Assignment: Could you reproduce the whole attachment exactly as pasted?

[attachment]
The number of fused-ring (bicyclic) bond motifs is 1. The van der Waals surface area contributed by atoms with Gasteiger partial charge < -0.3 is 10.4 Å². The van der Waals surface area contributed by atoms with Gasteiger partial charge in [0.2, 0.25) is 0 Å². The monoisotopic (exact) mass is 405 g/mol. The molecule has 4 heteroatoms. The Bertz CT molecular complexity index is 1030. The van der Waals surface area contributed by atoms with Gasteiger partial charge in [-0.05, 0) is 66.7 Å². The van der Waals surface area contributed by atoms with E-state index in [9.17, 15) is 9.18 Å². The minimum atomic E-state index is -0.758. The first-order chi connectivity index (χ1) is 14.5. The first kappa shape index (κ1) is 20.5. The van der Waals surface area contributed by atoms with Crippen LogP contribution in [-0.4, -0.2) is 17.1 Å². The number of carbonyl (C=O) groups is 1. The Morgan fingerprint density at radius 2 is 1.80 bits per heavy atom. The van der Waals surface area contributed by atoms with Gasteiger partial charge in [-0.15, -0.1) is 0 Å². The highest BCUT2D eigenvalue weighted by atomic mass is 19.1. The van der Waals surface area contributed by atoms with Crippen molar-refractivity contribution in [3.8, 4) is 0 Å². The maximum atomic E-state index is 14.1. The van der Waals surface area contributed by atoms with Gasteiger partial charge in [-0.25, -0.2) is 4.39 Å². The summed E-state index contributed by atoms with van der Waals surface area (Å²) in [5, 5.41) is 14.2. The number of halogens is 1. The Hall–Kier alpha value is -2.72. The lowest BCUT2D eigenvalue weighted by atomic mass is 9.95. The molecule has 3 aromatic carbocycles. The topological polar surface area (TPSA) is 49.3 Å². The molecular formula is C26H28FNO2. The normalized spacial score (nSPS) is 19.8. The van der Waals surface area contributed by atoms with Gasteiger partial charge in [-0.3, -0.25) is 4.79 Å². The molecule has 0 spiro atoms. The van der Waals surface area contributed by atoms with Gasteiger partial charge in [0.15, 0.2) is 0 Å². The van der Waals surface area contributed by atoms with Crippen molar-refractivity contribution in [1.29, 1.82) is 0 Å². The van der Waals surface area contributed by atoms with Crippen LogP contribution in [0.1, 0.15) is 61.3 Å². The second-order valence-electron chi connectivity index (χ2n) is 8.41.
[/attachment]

The number of fused-ring (bicyclic) bond motifs is 1. The van der Waals surface area contributed by atoms with Gasteiger partial charge < -0.3 is 10.4 Å². The van der Waals surface area contributed by atoms with Gasteiger partial charge in [0.2, 0.25) is 0 Å². The monoisotopic (exact) mass is 405 g/mol. The molecule has 4 heteroatoms. The Bertz CT molecular complexity index is 1030. The van der Waals surface area contributed by atoms with Gasteiger partial charge in [-0.05, 0) is 66.7 Å². The van der Waals surface area contributed by atoms with E-state index in [9.17, 15) is 9.18 Å². The minimum atomic E-state index is -0.758. The first-order chi connectivity index (χ1) is 14.5. The first kappa shape index (κ1) is 20.5. The van der Waals surface area contributed by atoms with Crippen LogP contribution in [-0.4, -0.2) is 17.1 Å². The number of carbonyl (C=O) groups is 1. The Morgan fingerprint density at radius 2 is 1.80 bits per heavy atom. The van der Waals surface area contributed by atoms with Gasteiger partial charge in [-0.15, -0.1) is 0 Å². The highest BCUT2D eigenvalue weighted by atomic mass is 19.1. The van der Waals surface area contributed by atoms with Crippen molar-refractivity contribution in [3.8, 4) is 0 Å². The maximum atomic E-state index is 14.1. The van der Waals surface area contributed by atoms with Gasteiger partial charge in [-0.25, -0.2) is 4.39 Å². The summed E-state index contributed by atoms with van der Waals surface area (Å²) in [5, 5.41) is 14.2. The number of halogens is 1. The Hall–Kier alpha value is -2.72. The lowest BCUT2D eigenvalue weighted by atomic mass is 9.95. The molecule has 3 aromatic carbocycles. The topological polar surface area (TPSA) is 49.3 Å². The molecular formula is C26H28FNO2. The normalized spacial score (nSPS) is 19.8. The van der Waals surface area contributed by atoms with Gasteiger partial charge in [-0.3, -0.25) is 4.79 Å². The molecule has 0 spiro atoms. The van der Waals surface area contributed by atoms with Gasteiger partial charge in [0.15, 0.2) is 0 Å². The van der Waals surface area contributed by atoms with Crippen molar-refractivity contribution in [1.29, 1.82) is 0 Å². The van der Waals surface area contributed by atoms with Crippen LogP contribution in [0.1, 0.15) is 61.3 Å². The second-order valence-electron chi connectivity index (χ2n) is 8.41.